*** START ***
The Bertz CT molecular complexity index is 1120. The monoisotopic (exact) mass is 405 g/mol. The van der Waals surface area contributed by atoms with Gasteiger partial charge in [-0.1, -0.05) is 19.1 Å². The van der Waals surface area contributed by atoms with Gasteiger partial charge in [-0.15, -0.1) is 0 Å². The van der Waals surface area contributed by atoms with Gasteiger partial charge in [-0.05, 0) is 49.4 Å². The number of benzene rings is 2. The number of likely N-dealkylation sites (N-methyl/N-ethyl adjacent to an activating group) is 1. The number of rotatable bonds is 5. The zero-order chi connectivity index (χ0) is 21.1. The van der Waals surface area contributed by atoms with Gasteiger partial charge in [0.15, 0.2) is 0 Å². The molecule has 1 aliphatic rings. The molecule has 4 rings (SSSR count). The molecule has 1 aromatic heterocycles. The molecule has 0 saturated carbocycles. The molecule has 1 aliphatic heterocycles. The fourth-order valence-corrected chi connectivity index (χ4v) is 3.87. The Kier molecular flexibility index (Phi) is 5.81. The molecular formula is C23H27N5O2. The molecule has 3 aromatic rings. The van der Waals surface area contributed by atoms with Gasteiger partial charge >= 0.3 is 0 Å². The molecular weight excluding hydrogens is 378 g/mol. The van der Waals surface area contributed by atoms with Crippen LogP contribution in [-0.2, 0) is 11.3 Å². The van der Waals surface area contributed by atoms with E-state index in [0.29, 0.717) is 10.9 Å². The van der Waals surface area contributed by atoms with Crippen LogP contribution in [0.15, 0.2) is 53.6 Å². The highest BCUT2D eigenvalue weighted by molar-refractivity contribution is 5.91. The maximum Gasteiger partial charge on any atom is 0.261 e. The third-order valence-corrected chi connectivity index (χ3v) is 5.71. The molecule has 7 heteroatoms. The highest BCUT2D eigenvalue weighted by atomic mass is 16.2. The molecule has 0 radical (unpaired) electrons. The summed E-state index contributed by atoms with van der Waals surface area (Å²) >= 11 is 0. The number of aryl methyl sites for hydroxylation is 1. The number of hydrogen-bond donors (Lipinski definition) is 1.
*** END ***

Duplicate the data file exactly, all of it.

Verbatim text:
The Bertz CT molecular complexity index is 1120. The monoisotopic (exact) mass is 405 g/mol. The van der Waals surface area contributed by atoms with Gasteiger partial charge in [-0.1, -0.05) is 19.1 Å². The van der Waals surface area contributed by atoms with Gasteiger partial charge in [-0.15, -0.1) is 0 Å². The van der Waals surface area contributed by atoms with Gasteiger partial charge in [-0.05, 0) is 49.4 Å². The number of benzene rings is 2. The number of likely N-dealkylation sites (N-methyl/N-ethyl adjacent to an activating group) is 1. The number of rotatable bonds is 5. The zero-order chi connectivity index (χ0) is 21.1. The van der Waals surface area contributed by atoms with Gasteiger partial charge in [0.15, 0.2) is 0 Å². The molecule has 1 aliphatic rings. The molecule has 4 rings (SSSR count). The molecule has 1 aromatic heterocycles. The molecule has 0 saturated carbocycles. The molecule has 1 aliphatic heterocycles. The fourth-order valence-corrected chi connectivity index (χ4v) is 3.87. The Kier molecular flexibility index (Phi) is 5.81. The molecular formula is C23H27N5O2. The molecule has 3 aromatic rings. The van der Waals surface area contributed by atoms with Gasteiger partial charge >= 0.3 is 0 Å². The molecular weight excluding hydrogens is 378 g/mol. The van der Waals surface area contributed by atoms with Crippen LogP contribution in [-0.2, 0) is 11.3 Å². The van der Waals surface area contributed by atoms with E-state index in [0.29, 0.717) is 10.9 Å². The van der Waals surface area contributed by atoms with Crippen LogP contribution in [0.15, 0.2) is 53.6 Å². The highest BCUT2D eigenvalue weighted by molar-refractivity contribution is 5.91. The maximum Gasteiger partial charge on any atom is 0.261 e. The third-order valence-corrected chi connectivity index (χ3v) is 5.71. The molecule has 7 heteroatoms. The highest BCUT2D eigenvalue weighted by atomic mass is 16.2. The molecule has 0 radical (unpaired) electrons. The summed E-state index contributed by atoms with van der Waals surface area (Å²) >= 11 is 0. The number of aryl methyl sites for hydroxylation is 1. The number of hydrogen-bond donors (Lipinski definition) is 1.